Scientists have been attempting to turn hydrogen into metal for the past 80 years, and last month a team at Harvard University successfully pulled off what is termed as the “holy grail” of physics–but now the sample has completely disappeared.
The metal, which scientists also managed to keep in its new form for several weeks, was poised to revolutionize science, reports say. If it had survived, it could have helped make even faster computers and create more efficient cars and other electronic devices. It would have also saved much of the power that is lost in transmission, making the world more energy efficient.
So what happened to the new metal?
Scientists claim it may have been lost in the machinery or that it could have eventually melted at room temperature. But others are not so convinced, and some physicists say that the team never actually turned hydrogen into metal.
Reports say that the sample was kept wedged between two tiny diamonds at -460°F and at a pressure equivalent to that of the center of the Earth.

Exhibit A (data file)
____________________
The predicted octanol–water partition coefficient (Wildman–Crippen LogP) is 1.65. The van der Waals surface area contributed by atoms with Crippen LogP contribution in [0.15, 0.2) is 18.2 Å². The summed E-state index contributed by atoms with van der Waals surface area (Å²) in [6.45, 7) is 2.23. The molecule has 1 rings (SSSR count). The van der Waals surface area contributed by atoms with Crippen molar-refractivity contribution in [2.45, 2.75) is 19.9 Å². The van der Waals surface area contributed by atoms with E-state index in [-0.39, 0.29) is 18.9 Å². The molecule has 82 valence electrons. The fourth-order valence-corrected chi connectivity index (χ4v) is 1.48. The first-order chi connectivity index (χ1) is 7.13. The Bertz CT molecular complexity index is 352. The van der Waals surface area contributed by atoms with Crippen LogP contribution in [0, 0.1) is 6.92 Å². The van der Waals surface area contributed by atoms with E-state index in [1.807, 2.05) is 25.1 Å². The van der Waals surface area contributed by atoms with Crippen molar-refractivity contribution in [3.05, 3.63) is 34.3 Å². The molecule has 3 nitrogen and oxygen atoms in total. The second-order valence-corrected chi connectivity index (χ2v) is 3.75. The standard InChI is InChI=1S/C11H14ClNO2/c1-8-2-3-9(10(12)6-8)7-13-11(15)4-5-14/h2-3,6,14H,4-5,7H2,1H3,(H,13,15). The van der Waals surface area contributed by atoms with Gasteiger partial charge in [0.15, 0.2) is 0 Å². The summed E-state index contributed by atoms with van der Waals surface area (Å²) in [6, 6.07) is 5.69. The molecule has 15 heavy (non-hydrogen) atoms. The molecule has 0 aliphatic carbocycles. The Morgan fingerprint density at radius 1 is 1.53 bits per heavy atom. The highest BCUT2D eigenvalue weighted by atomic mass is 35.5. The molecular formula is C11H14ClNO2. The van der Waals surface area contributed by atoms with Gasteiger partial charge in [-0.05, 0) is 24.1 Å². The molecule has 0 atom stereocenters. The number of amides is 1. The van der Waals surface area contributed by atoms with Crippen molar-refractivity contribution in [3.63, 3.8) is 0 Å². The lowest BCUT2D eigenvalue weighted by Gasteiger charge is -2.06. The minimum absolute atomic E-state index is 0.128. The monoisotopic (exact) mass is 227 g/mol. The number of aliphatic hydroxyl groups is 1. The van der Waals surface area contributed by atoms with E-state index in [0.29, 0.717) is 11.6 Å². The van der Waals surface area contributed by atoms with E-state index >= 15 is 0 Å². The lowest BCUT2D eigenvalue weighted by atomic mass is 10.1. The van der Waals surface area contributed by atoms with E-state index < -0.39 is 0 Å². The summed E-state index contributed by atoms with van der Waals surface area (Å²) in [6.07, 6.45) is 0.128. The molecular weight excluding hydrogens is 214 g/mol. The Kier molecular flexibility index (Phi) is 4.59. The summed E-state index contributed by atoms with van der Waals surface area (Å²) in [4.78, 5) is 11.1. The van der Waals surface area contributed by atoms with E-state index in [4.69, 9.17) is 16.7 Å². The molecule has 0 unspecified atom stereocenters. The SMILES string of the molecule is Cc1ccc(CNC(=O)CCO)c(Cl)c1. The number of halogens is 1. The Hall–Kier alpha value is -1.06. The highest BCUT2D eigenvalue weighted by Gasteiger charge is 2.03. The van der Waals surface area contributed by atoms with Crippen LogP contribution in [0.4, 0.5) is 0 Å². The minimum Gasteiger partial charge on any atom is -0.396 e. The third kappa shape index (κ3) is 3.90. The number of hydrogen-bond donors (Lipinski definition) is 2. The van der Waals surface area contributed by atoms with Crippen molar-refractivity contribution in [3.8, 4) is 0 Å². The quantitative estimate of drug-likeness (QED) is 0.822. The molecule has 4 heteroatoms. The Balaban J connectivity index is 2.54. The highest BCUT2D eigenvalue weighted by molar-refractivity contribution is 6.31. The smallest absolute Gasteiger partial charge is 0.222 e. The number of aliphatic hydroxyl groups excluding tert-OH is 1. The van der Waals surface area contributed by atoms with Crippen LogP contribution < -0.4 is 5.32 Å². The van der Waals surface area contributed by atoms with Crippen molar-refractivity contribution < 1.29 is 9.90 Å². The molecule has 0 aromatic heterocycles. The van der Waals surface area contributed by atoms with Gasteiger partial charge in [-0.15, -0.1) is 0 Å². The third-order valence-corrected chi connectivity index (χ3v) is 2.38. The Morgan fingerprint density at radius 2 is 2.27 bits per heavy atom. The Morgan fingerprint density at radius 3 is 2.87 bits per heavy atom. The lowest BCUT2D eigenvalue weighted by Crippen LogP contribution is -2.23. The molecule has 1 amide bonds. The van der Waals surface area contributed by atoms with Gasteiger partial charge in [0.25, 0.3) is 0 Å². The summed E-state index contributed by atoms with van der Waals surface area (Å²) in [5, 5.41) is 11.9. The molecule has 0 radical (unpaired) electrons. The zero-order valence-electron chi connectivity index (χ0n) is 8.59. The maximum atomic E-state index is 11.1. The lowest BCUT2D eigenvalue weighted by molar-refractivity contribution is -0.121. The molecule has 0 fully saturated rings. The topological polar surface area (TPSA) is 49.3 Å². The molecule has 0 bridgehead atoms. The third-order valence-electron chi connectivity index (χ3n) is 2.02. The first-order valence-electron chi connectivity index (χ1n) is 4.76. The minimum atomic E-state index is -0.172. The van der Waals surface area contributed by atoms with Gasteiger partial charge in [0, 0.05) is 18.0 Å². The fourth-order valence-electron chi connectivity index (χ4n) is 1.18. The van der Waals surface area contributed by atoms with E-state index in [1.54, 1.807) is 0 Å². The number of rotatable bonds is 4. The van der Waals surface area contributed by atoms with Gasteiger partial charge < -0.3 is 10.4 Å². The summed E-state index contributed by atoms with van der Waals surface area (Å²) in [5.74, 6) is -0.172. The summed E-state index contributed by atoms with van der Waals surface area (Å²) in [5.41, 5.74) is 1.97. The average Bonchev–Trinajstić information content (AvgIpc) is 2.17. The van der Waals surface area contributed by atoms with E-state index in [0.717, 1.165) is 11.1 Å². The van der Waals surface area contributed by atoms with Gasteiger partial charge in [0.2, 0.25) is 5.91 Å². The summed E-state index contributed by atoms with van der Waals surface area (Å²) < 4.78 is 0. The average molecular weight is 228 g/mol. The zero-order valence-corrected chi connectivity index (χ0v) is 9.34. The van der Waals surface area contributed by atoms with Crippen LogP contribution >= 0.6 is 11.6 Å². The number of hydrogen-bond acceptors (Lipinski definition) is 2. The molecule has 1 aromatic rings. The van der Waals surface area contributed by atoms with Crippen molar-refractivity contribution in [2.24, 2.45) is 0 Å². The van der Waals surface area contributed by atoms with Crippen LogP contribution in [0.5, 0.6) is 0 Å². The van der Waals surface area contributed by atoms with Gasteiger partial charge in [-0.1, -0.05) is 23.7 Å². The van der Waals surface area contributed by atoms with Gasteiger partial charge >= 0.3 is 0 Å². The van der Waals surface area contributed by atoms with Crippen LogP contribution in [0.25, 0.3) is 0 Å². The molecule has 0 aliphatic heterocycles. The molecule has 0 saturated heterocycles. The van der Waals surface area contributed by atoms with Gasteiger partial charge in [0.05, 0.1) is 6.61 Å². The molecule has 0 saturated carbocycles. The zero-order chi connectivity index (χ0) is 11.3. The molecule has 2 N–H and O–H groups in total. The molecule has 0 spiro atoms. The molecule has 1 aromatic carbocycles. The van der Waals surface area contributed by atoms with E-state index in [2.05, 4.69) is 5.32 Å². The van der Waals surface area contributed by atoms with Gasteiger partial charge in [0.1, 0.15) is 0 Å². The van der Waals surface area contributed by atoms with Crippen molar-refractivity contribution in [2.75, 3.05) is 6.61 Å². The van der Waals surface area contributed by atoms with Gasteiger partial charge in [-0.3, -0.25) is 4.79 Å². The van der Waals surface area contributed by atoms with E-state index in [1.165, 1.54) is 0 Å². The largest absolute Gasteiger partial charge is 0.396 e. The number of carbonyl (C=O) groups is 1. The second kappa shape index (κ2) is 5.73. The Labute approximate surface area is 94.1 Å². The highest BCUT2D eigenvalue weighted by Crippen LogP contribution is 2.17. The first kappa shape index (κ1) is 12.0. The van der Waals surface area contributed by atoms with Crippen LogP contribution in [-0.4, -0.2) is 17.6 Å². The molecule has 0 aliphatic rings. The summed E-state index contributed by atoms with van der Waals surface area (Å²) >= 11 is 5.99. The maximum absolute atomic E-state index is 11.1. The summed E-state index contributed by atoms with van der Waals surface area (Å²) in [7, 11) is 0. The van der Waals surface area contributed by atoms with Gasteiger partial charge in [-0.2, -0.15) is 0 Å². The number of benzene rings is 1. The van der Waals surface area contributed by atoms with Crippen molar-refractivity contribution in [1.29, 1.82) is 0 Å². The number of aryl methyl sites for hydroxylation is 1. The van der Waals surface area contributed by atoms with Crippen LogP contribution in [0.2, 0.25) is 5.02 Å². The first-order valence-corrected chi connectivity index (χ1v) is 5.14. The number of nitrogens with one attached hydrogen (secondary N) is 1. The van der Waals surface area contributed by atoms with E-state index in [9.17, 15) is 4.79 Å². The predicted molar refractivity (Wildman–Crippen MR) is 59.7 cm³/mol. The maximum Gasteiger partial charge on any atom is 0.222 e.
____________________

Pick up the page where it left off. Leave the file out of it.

Professor Isaac Silvera of Harvard University stated that one of the diamonds was crushed into a fine powder while he was trying to monitor the metallic hydrogen using a low-intensity laser. He heard a click as it disintegrated.
Oddly enough, there is no trace of the metallic hydrogen ever having been there in the first place.
Some skeptics say that the scientists may believe they created the matter, but actually did not. But Silvera remains firm in his claim that his team did actually turn metal into hydrogen, it has simply been lost.
He told The Independent:
“The sample is in the wreckage some place or it’s not meta-stable and it disappeared, it turned into a gas. If it was meta-stable and if it could withstand the shock of a catastrophic failure, it would still be in the gasket.”
If the hydrogen did turn into gas, this would be a major setback in the creation of the matter, as it would prove that what the scientists created could not withstand the Earth’s atmosphere and therefore would not revolutionize electricity as they had originally hoped.